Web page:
Swedish pop-rebel Robyn is releasing three(!) albums in 2010, and the single “Dancing on My Own” comes from the first of those, Body Talk PT. 1. The track, which uses a glimmering-techno backdrop to propel Robyn’s sad tale about watching the dude she has a crush on dancing with another chick, is apparently a result of “her love of inherently sad, gay disco anthems such as Ultravox’s ‘Dancing With Tears in My Eyes’, Sylvester and Donna Summer.” The video follows that theme pretty closely, as we watch Robyn pull off some super-aerobic dance moves while looking like she’s just about to cry.
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Fedora-loving, Def Jam crooner Ne-Yo has returned with the first single off his upcoming album, Libra Scale. With “Beautiful Monster”, Ne-Yo, like so many of his current pop cohorts, seems to be making the move from electronic-influenced R&B to full on Ibiza-style dance music. While earlier hits like “Ms. Independent” mixed gleamy synths with his trademark harps and acoustic guitars, “Beautiful Monster” is a full-on slice of Euro-pop, built by Ne-Yo and his production friends, Stargate, entirely out of trance-y keyboard lines and a throbbing drumbeat. Ne-Yo’s Michael Jackson-esque wails and screams are still in full effect, however, so expect to hear this one blasting out of the speakers at pretty much every club for the rest of the summer.
The audition process can be a harrowing and embarrassing experience for any young actor, but at least young unknowns don’t have to worry about some botched tryouts leaking to the web. And then there’s poor Chris Klein. Always the bridesmaid, never the bride, Klein is usually a supporting player in hit movies like the American Pie movies and… I’m sure there’s another one somewhere, but he’s never really caught the public eye in a big way. He’s just famous enough for this terrible audition for Mama Mia to make serious rounds in the meme-verse (has that been used before? Can I coin it? Probably shouldn’t? OK). It really is a must watch. Klein’s usual affable oafishness is put to the test when he tries to “emote”, for the lack of a better word. And those eyes, my god, those eyes.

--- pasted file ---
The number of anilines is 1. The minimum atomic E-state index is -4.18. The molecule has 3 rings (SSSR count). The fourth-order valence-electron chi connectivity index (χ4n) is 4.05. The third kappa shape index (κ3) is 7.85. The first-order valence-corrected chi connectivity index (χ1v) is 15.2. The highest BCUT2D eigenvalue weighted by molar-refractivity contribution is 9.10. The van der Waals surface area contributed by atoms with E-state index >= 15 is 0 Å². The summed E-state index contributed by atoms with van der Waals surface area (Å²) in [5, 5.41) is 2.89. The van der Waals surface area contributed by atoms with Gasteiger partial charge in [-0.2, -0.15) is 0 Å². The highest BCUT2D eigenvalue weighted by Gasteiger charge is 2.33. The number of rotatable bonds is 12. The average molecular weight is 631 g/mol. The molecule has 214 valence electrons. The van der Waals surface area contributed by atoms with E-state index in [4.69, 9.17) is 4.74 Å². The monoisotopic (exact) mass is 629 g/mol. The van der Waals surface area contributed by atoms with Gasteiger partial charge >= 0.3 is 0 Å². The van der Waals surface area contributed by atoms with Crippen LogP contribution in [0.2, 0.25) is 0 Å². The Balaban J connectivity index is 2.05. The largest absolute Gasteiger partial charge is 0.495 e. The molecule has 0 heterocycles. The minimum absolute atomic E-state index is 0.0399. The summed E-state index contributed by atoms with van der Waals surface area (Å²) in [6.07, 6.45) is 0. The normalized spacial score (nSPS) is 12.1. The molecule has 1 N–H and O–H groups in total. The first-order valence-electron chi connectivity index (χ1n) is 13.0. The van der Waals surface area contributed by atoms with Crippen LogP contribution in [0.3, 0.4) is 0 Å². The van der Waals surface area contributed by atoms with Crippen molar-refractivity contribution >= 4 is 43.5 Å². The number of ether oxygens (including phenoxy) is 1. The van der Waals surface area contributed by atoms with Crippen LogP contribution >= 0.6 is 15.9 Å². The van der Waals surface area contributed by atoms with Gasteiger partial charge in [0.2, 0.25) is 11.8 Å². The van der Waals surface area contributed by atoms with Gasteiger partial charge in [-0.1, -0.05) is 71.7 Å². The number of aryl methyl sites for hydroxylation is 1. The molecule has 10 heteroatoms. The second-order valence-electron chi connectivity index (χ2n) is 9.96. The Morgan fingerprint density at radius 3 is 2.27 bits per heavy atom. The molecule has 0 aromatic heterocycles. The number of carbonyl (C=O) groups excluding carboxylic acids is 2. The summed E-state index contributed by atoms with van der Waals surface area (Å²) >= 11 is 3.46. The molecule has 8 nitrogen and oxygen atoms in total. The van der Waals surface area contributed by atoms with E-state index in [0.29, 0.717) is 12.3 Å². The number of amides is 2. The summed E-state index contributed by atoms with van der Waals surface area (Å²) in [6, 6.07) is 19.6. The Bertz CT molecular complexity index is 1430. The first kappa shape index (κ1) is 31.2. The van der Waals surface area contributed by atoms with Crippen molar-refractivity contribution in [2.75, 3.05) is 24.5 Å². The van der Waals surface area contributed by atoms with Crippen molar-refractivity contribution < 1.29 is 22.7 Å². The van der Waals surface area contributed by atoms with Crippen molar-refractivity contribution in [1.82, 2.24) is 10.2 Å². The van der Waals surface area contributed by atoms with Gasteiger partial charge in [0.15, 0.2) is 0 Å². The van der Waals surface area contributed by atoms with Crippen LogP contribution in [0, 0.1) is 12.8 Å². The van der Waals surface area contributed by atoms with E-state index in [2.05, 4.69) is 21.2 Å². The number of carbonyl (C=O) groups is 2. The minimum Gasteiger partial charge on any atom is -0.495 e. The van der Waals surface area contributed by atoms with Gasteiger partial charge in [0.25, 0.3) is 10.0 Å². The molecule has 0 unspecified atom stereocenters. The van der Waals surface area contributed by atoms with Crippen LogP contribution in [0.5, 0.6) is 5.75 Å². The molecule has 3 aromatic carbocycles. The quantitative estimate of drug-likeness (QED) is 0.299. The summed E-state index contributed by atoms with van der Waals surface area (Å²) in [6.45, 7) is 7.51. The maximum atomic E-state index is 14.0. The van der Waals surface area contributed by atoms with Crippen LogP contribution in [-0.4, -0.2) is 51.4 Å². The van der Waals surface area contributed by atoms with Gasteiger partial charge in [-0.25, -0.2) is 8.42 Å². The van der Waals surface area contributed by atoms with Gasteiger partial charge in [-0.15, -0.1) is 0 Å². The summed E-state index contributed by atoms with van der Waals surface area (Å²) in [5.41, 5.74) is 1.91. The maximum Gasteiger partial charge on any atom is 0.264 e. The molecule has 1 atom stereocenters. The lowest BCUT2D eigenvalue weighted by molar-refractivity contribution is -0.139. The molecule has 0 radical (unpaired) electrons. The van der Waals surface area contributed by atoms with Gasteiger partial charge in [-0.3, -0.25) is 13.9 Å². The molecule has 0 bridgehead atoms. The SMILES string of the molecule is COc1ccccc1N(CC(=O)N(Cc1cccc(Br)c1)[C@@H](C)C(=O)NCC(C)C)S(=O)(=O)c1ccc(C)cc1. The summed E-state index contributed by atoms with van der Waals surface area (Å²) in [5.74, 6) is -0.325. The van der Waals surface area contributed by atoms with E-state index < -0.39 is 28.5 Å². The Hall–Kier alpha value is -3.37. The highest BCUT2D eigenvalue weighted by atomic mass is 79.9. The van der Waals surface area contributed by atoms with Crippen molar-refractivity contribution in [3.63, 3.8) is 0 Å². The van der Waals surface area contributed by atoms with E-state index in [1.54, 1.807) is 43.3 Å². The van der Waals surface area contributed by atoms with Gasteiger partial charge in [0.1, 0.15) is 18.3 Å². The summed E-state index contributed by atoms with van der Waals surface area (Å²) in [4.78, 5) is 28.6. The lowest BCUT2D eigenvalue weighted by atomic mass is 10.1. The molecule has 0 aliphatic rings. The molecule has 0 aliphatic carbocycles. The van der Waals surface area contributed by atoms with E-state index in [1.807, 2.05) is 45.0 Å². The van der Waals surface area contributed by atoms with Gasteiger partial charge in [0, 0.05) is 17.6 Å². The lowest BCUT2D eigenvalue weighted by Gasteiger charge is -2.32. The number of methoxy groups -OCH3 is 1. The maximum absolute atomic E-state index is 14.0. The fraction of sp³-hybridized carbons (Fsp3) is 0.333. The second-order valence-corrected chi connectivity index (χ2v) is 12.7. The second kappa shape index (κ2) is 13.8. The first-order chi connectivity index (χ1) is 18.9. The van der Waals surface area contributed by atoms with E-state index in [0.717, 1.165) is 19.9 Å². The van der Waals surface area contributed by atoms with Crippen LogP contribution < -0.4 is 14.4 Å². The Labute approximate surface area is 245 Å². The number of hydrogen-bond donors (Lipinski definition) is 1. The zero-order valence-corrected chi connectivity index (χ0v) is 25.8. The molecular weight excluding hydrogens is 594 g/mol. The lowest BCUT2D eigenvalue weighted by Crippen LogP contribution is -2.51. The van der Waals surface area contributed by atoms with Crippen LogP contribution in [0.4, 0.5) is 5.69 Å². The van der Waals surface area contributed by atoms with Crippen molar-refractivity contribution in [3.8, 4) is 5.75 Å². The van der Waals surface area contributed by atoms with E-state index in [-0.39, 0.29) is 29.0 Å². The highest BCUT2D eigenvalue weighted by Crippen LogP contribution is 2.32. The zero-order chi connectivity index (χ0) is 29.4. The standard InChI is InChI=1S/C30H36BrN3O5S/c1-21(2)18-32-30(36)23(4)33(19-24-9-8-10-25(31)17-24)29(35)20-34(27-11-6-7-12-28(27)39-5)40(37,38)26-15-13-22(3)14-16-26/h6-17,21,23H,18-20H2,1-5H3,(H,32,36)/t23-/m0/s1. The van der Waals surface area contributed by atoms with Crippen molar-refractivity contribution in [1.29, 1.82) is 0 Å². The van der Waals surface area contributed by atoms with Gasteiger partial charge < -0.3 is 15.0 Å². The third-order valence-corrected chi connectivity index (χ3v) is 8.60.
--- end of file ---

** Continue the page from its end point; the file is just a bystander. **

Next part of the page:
But like any good sport, Klein took the opportunity to get in on the joke. He recently appeared in this Funny Or Die video showing more of his leaked “auditions”. That’s some redemption right there.
Sometime last week, Titusandronic.us, a great fan site for the equally great Titus Andronicus, posted an unofficial album of previously-unreleased, or out-of-print, recordings from the band, including a few live cuts. If you thought their studio work sounded scrappy, wait till you hear some of the nearly-inscrutable, stereo blow-outs on Feats of Strength. Or don’t. Newbies should go for The Monitor, their phenomenal (and wrongly dismissed, by this very website) Civil War concept album from earlier this year. The devastating version of “To Old Friends and New” on The Monitor, the first of which appeared on the first Titus Andronicus EP and reappears here, is a fitting illustration of how far the band has come in just half a decade.
As lead singer Patrick Stickles says on his band’s official blog, it’ll give you a chance to “tell all yr [sic] friends, ‘See? I told you they sucked!’” That being said, serious devotees might get a kick out of their rambunctious cover of the Modern Lovers’ “Roadrunner”, and Stickles’ solo version of “No Future”, from Titus Andronicus’ first full-length, The Airing of Grievances, strips naked a ballad that was emotionally bare to begin with. In any case, the curious should go download it for free here.
This week, Canadian-bred emcee D-Sisive let loose of his latest single, “Ray Charles (Looking for a Star”, which features a fantastic closing verse from King Reign. Ever since hearing D’s solo LP last year, Let The Children Die, I have been craving more. Luckily, we won’t have to wait much longer for some new material, as we also get word that D-Sisive will be dropping Vaudeville on June 22 in Canada, and July 27 in the US. I know it is difficult to check up on every new piece of music these days, especially from artists you have never heard of. But if you are going to check out any hip-hop project this year, I urge that you throw Vaudeville on that list. If you are open to a progressive and refreshing sound, then this is definitely something for you to check out. You better watch out US emcees, Canada is knockin’.
// Moving Pixels
"It's easy to dismiss blood and violence as salacious without considering why it is there, what its context is, and what it might communicate.READ the article